• Sales engineer: He sells chemical, mechanical and electromechanical services and has engineering and business knowledge.
  • Technical: The technical employee plans the technical operation and initiates the work of the service technicians.
  • Technical Services: He organizes customer service and supports customers in using the delivered products and materials.
  • Treasury: The Treasurer oversees payment obligations and makes proposals for using surpluses or raising capital.
  • Warehouse Distribution: He manages the sales warehouse and handles the processing of customer orders.

Job title: The position in the company hierarchy

In addition, the job titles also provide information about the position of the job holder in the company hierarchy. Usually (but not always), the more important a title sounds, the more important is its wearer. Specially at the top is applied quite thickly. So in order of rank and order, see the following examples:

  • Chief: The company is headed by the Chief Executive Officer (CEO), who is responsible for corporate policy. He is told by the other chiefs, the division heads.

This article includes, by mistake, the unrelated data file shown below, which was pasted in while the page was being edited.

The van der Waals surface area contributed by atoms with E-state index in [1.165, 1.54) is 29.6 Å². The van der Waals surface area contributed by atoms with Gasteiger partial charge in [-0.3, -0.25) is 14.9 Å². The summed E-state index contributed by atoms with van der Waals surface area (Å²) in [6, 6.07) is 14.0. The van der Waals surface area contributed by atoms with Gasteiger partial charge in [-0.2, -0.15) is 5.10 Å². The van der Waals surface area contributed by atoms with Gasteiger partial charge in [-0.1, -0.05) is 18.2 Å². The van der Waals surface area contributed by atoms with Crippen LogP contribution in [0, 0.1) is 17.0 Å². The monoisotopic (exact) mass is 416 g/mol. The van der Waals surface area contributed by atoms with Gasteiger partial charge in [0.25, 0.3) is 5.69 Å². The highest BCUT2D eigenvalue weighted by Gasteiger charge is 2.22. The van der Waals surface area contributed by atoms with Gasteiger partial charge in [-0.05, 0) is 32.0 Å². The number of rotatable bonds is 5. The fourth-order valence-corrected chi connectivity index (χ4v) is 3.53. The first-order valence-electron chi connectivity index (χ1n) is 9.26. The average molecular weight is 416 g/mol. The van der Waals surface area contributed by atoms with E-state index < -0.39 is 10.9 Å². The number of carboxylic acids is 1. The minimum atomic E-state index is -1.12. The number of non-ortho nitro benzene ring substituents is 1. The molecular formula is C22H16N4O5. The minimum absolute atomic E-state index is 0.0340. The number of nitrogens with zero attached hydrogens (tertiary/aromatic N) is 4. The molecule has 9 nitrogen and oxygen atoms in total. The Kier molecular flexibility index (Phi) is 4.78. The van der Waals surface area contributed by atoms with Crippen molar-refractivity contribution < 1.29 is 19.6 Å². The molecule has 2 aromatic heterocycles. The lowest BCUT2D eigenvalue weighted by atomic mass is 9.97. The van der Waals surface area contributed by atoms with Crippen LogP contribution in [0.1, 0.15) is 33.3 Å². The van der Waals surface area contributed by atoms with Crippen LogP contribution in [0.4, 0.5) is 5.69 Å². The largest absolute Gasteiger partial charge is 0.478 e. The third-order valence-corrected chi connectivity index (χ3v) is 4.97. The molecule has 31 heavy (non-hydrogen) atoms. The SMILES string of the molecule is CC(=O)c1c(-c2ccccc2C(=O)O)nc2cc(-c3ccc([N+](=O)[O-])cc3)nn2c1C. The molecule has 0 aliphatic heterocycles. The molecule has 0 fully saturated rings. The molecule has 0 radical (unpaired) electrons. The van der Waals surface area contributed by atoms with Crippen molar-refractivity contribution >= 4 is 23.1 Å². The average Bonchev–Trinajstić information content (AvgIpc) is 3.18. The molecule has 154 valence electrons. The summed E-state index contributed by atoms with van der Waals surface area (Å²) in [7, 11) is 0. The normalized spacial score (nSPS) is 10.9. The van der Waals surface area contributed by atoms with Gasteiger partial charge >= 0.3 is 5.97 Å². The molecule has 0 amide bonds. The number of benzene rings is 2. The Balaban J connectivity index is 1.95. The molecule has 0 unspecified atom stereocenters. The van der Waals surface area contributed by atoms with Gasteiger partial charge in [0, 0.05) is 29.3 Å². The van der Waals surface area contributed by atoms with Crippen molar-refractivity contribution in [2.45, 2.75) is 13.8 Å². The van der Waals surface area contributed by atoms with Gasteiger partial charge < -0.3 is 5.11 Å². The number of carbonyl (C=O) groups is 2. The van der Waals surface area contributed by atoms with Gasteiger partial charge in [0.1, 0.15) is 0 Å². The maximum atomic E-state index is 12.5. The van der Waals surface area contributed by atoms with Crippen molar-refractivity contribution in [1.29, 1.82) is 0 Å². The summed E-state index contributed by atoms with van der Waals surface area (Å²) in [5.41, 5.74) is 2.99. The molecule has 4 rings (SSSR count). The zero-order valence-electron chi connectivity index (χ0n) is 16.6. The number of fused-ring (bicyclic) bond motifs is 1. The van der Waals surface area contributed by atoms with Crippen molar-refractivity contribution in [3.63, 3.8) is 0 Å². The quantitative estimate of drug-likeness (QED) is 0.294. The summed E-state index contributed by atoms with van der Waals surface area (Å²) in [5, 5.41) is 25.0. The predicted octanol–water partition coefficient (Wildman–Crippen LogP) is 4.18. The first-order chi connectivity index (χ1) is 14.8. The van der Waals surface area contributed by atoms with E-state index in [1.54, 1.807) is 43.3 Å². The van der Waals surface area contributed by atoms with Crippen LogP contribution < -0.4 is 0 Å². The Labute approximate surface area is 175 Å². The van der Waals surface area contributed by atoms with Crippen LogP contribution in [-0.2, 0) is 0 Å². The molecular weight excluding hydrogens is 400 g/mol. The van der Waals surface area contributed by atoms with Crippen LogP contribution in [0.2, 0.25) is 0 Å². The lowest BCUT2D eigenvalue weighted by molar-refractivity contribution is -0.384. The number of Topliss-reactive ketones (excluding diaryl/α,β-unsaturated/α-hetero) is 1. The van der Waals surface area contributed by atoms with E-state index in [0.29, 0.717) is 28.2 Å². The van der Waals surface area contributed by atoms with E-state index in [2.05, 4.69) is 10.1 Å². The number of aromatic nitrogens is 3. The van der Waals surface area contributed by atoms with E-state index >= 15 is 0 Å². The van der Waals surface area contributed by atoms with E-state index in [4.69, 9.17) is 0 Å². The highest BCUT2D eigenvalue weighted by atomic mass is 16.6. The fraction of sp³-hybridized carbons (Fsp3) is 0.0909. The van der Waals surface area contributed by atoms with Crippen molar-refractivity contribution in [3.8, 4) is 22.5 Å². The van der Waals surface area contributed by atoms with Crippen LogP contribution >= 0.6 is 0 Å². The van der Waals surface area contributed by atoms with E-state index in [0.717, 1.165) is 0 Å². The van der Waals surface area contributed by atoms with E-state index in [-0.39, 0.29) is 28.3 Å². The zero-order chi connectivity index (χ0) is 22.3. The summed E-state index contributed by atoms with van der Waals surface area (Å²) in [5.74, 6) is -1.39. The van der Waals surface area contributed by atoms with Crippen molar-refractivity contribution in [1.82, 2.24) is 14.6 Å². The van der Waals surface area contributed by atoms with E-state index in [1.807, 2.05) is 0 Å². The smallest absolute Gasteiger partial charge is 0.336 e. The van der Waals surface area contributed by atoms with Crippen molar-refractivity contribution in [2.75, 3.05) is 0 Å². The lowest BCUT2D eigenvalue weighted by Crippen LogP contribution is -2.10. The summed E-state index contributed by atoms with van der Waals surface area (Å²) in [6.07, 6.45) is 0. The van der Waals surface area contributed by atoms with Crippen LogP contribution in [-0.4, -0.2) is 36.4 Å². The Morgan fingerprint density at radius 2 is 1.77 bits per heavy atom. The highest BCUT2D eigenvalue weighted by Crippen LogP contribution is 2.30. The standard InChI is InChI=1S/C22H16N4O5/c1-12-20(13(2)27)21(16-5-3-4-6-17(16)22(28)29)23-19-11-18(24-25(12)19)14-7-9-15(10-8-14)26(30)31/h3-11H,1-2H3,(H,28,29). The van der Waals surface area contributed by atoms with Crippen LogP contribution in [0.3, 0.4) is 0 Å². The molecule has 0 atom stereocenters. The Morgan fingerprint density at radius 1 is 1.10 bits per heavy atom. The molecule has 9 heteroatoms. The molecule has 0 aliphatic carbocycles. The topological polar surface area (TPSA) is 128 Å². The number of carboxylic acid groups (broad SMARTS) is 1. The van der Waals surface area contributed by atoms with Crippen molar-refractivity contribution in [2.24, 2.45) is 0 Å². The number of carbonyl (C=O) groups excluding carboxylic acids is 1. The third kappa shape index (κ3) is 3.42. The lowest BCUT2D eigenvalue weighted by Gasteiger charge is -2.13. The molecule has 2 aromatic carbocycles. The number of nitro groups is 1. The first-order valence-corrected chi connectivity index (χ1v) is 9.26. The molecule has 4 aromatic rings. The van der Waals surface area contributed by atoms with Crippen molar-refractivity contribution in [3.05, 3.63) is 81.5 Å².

• Vice President: Directly below are the department heads, who carry the somewhat misleading title Vice President - more appropriate would be the term Leader of Business Unit.
  • Director: The position of Director is located above the management level: He is responsible for a whole business area, such as marketing.
  • Head of: The head leads a specific segment of a business area - such as customer marketing - and has financial and personnel responsibility.
  • Manager: The manager has responsibility for a certain number of employees, he defines responsibilities and work contents.
  • Associate: The associate is hierarchically below the management level: he is the specialist responsible for a specific task.

Specially in larger companies, the hierarchy levels are subdivided even more finely in order to further differentiate the levels of responsibility:

  • Junior: The junior is a position for beginners with one to three years of professional experience. If he moves to the next higher level, the prefix in front of the job title simply disappears.
  • Senior: The senior not only has more work experience than his colleague without title supplement, but also more responsibility: he is the team or group leader.